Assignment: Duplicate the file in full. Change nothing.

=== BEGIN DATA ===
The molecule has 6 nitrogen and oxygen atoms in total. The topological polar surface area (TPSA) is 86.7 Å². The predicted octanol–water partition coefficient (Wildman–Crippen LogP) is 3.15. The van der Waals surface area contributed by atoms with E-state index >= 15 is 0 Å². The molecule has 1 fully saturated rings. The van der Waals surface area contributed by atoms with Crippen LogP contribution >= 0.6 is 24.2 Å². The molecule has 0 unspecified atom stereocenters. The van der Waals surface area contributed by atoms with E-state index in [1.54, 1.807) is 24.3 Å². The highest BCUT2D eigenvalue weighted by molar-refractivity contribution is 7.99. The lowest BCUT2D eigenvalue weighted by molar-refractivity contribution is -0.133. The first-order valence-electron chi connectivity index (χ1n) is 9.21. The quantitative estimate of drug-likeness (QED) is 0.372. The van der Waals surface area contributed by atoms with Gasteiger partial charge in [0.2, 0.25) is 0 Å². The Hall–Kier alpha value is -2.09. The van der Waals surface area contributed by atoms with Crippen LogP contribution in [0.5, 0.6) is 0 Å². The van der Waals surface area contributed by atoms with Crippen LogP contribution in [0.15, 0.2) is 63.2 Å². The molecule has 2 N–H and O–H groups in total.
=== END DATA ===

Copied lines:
The molecule has 6 nitrogen and oxygen atoms in total. The topological polar surface area (TPSA) is 86.7 Å². The predicted octanol–water partition coefficient (Wildman–Crippen LogP) is 3.15. The van der Waals surface area contributed by atoms with E-state index >= 15 is 0 Å². The molecule has 1 fully saturated rings. The van der Waals surface area contributed by atoms with Crippen LogP contribution >= 0.6 is 24.2 Å². The molecule has 0 unspecified atom stereocenters. The van der Waals surface area contributed by atoms with E-state index in [1.54, 1.807) is 24.3 Å². The highest BCUT2D eigenvalue weighted by molar-refractivity contribution is 7.99. The lowest BCUT2D eigenvalue weighted by molar-refractivity contribution is -0.133. The first-order valence-electron chi connectivity index (χ1n) is 9.21. The quantitative estimate of drug-likeness (QED) is 0.372. The van der Waals surface area contributed by atoms with Gasteiger partial charge in [0.2, 0.25) is 0 Å². The Hall–Kier alpha value is -2.09. The van der Waals surface area contributed by atoms with Crippen LogP contribution in [0.5, 0.6) is 0 Å². The van der Waals surface area contributed by atoms with Crippen LogP contribution in [0.15, 0.2) is 63.2 Å². The molecule has 2 N–H and O–H groups in total.